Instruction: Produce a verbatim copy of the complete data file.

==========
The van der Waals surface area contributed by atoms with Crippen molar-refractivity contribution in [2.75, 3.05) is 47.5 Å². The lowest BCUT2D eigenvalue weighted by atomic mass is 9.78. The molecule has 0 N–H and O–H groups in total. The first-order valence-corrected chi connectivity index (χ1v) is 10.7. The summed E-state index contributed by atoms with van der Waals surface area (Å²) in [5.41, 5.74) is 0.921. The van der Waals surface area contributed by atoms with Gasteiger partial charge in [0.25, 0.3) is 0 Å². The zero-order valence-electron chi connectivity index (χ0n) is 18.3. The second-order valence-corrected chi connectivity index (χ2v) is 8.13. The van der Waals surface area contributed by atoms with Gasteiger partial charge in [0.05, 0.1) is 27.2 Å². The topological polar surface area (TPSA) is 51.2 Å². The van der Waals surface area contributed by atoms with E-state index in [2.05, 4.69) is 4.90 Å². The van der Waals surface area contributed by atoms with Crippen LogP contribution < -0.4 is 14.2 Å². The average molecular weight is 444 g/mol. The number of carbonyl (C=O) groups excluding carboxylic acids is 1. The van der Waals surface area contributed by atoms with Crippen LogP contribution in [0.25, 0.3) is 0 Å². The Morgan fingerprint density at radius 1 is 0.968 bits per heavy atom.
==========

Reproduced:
The van der Waals surface area contributed by atoms with Crippen molar-refractivity contribution in [2.75, 3.05) is 47.5 Å². The lowest BCUT2D eigenvalue weighted by atomic mass is 9.78. The molecule has 0 N–H and O–H groups in total. The first-order valence-corrected chi connectivity index (χ1v) is 10.7. The summed E-state index contributed by atoms with van der Waals surface area (Å²) in [5.41, 5.74) is 0.921. The van der Waals surface area contributed by atoms with Gasteiger partial charge in [0.25, 0.3) is 0 Å². The zero-order valence-electron chi connectivity index (χ0n) is 18.3. The second-order valence-corrected chi connectivity index (χ2v) is 8.13. The van der Waals surface area contributed by atoms with Gasteiger partial charge in [0.05, 0.1) is 27.2 Å². The topological polar surface area (TPSA) is 51.2 Å². The van der Waals surface area contributed by atoms with E-state index in [2.05, 4.69) is 4.90 Å². The van der Waals surface area contributed by atoms with Crippen LogP contribution < -0.4 is 14.2 Å². The average molecular weight is 444 g/mol. The number of carbonyl (C=O) groups excluding carboxylic acids is 1. The van der Waals surface area contributed by atoms with Crippen LogP contribution in [0.25, 0.3) is 0 Å². The Morgan fingerprint density at radius 1 is 0.968 bits per heavy atom.